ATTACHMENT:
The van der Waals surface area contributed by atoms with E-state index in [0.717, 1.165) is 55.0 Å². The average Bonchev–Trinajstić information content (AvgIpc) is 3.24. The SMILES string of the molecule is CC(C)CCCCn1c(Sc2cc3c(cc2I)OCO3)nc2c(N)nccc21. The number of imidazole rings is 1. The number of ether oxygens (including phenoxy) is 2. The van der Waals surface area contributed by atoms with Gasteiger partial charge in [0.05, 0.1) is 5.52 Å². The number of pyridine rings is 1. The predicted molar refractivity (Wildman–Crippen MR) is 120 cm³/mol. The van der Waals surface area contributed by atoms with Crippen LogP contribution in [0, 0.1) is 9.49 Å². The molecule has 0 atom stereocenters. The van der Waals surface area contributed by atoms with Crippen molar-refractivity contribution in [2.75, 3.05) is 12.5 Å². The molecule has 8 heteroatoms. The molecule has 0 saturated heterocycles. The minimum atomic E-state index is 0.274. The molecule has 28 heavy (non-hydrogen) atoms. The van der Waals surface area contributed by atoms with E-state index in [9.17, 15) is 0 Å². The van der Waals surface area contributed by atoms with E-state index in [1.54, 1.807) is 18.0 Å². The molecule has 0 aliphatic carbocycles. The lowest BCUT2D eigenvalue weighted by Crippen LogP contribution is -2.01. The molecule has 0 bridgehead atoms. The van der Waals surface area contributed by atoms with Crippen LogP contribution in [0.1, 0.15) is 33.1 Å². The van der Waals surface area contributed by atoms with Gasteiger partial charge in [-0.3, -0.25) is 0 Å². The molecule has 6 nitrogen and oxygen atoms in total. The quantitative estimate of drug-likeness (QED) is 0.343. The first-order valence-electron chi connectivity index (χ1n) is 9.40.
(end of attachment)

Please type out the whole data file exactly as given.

The van der Waals surface area contributed by atoms with E-state index in [0.717, 1.165) is 55.0 Å². The average Bonchev–Trinajstić information content (AvgIpc) is 3.24. The SMILES string of the molecule is CC(C)CCCCn1c(Sc2cc3c(cc2I)OCO3)nc2c(N)nccc21. The number of imidazole rings is 1. The number of ether oxygens (including phenoxy) is 2. The van der Waals surface area contributed by atoms with Gasteiger partial charge in [0.05, 0.1) is 5.52 Å². The number of pyridine rings is 1. The predicted molar refractivity (Wildman–Crippen MR) is 120 cm³/mol. The van der Waals surface area contributed by atoms with Crippen LogP contribution in [0, 0.1) is 9.49 Å². The molecule has 0 atom stereocenters. The van der Waals surface area contributed by atoms with Crippen molar-refractivity contribution in [2.75, 3.05) is 12.5 Å². The molecule has 8 heteroatoms. The molecule has 0 saturated heterocycles. The minimum atomic E-state index is 0.274. The molecule has 28 heavy (non-hydrogen) atoms. The van der Waals surface area contributed by atoms with E-state index in [9.17, 15) is 0 Å². The van der Waals surface area contributed by atoms with E-state index in [1.54, 1.807) is 18.0 Å². The molecule has 0 aliphatic carbocycles. The lowest BCUT2D eigenvalue weighted by Crippen LogP contribution is -2.01. The molecule has 0 bridgehead atoms. The van der Waals surface area contributed by atoms with Crippen LogP contribution in [0.1, 0.15) is 33.1 Å². The van der Waals surface area contributed by atoms with Gasteiger partial charge in [-0.3, -0.25) is 0 Å². The molecule has 6 nitrogen and oxygen atoms in total. The quantitative estimate of drug-likeness (QED) is 0.343. The first-order valence-electron chi connectivity index (χ1n) is 9.40.